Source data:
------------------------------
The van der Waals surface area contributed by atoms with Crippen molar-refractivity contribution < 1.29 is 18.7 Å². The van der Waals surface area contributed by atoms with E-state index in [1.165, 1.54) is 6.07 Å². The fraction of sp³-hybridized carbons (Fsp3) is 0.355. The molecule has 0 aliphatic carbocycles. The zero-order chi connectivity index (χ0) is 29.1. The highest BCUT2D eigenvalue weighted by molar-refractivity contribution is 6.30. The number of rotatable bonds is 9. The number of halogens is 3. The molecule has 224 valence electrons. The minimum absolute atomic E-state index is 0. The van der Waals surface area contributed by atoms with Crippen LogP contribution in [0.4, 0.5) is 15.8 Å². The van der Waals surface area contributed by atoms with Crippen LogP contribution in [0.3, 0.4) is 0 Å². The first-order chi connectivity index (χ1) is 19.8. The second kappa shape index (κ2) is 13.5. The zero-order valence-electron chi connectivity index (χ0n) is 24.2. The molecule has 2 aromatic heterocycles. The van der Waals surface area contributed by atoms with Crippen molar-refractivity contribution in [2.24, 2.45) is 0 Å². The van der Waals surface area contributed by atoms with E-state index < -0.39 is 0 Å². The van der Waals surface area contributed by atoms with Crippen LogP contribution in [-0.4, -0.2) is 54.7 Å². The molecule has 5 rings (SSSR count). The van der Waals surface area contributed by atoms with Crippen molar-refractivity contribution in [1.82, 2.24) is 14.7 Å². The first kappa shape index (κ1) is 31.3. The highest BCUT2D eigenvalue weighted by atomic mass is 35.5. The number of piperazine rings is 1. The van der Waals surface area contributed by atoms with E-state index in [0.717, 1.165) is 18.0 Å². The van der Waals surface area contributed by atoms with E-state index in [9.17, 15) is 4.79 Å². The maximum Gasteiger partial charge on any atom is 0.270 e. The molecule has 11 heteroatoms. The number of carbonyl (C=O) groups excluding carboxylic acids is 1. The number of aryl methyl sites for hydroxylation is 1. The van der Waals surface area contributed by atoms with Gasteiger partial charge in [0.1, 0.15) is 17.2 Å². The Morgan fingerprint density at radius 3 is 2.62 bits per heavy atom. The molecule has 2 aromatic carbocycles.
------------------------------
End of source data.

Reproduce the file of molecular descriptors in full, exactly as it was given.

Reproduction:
The van der Waals surface area contributed by atoms with Crippen molar-refractivity contribution < 1.29 is 18.7 Å². The van der Waals surface area contributed by atoms with E-state index in [1.165, 1.54) is 6.07 Å². The fraction of sp³-hybridized carbons (Fsp3) is 0.355. The molecule has 0 aliphatic carbocycles. The zero-order chi connectivity index (χ0) is 29.1. The highest BCUT2D eigenvalue weighted by molar-refractivity contribution is 6.30. The number of rotatable bonds is 9. The number of halogens is 3. The molecule has 224 valence electrons. The minimum absolute atomic E-state index is 0. The van der Waals surface area contributed by atoms with Crippen LogP contribution in [0.4, 0.5) is 15.8 Å². The van der Waals surface area contributed by atoms with Crippen LogP contribution in [0.3, 0.4) is 0 Å². The first-order chi connectivity index (χ1) is 19.8. The second kappa shape index (κ2) is 13.5. The zero-order valence-electron chi connectivity index (χ0n) is 24.2. The molecule has 2 aromatic heterocycles. The van der Waals surface area contributed by atoms with Crippen molar-refractivity contribution in [2.24, 2.45) is 0 Å². The van der Waals surface area contributed by atoms with E-state index < -0.39 is 0 Å². The van der Waals surface area contributed by atoms with Crippen LogP contribution in [-0.4, -0.2) is 54.7 Å². The molecule has 5 rings (SSSR count). The van der Waals surface area contributed by atoms with Crippen molar-refractivity contribution in [1.82, 2.24) is 14.7 Å². The first kappa shape index (κ1) is 31.3. The highest BCUT2D eigenvalue weighted by atomic mass is 35.5. The number of piperazine rings is 1. The van der Waals surface area contributed by atoms with E-state index in [0.717, 1.165) is 18.0 Å². The van der Waals surface area contributed by atoms with E-state index in [9.17, 15) is 4.79 Å². The maximum Gasteiger partial charge on any atom is 0.270 e. The molecule has 11 heteroatoms. The number of carbonyl (C=O) groups excluding carboxylic acids is 1. The number of aryl methyl sites for hydroxylation is 1. The van der Waals surface area contributed by atoms with Gasteiger partial charge in [0.1, 0.15) is 17.2 Å². The Morgan fingerprint density at radius 3 is 2.62 bits per heavy atom. The molecule has 2 aromatic carbocycles.